Full text: Iceland 1930

Bulls and 
Cows and oxen more One year 
alved heifers than one year old olds 
2 £49 
i830 . 5 oeg 
1900 . 6741 
1910 . . 17843 
1920 . . 16936 
928 , . 21083 
963 1987 2909 
140 2450 3238 
'188 2911 4 396 
729 2520 3312 
982 3063 4 895 
19 111% 
21 006* 
20 $47 
30 023 
The Icelandic breed of cattle is very heterogeneous, both as regards 
size, colour, and yield. From the colonization down to the present day 
little has been done to improve this stock by means of rational 
breeding. The milking capacity of the Icelandic breed is better than its 
meat-producing capacity. The average annual milk-production per cow 
is estimated at 2400 kilogrammes, while a few may vield as much as 
5000 kg per year. So far as examined the fatty contents of the milk 
have in most cases amounted to from 31/2 to 4 per cent. 
Compared with the number of population, horses are much more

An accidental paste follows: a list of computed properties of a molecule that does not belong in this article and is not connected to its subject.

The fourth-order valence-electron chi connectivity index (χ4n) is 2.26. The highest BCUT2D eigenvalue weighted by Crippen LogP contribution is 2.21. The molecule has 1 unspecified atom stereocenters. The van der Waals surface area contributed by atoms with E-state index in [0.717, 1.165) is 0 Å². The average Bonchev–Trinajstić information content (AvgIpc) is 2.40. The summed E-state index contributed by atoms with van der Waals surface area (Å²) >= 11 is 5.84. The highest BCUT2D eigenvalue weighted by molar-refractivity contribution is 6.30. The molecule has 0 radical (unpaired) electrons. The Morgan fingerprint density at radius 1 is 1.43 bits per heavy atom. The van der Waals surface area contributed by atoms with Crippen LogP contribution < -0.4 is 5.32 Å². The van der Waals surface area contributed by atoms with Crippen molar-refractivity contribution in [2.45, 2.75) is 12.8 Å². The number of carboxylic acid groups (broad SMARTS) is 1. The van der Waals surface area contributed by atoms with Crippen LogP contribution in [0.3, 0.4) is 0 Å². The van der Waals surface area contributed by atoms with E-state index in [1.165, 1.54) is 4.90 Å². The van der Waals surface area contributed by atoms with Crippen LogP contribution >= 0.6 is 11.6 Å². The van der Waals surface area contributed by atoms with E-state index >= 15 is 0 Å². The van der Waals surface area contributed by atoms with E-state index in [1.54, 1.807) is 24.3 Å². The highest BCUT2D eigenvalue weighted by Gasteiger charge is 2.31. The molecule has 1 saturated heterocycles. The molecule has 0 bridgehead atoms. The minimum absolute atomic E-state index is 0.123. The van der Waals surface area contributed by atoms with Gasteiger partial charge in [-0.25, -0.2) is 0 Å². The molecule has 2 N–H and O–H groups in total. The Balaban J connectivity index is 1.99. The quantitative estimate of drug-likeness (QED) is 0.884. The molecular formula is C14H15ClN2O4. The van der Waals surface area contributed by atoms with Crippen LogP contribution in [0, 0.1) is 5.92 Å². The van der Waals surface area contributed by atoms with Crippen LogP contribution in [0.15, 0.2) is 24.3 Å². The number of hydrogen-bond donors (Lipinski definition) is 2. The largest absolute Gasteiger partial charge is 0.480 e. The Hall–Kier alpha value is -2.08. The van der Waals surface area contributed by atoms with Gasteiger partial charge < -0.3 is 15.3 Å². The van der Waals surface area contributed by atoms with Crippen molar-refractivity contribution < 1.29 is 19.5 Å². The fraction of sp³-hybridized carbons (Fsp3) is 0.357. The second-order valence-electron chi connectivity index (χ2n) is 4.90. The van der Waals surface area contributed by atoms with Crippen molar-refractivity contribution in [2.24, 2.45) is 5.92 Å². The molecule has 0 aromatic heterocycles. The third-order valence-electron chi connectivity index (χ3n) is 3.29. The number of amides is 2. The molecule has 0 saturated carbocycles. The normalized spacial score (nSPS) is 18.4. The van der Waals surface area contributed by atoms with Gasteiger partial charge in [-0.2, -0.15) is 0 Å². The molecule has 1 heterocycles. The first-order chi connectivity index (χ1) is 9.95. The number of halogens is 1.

numerous in Iceland than in any other European country, or about 
one to every two persons. In the Baltic countries (Lithuania, Latvia, 
and Esthonia) and in Russia, which come next after Iceland in this re- 
spect, the number of horses does not amount to more than one to 
every 4—5 persons. One of the reasons why horses are so numerous 
in Iceland is to be found in the fact that they have until quite lately 
been the almost only means of communication between ‘the different 
parts of the country, and are still largely employed both as saddle 
horses, and beasts of burden and draught. In some districts horses 
are also reared for export. 
The Icelandic horse is small-sized, from 130—144 cm. in height, 
and rather shaggy; they do not require much fodder, are wonder- 
fully persevering and sure-footed, and very keen-sighted. 
The number of horses has been steadily increasing during the past 
fifty vears: 
*) Calves are not included in these figures.

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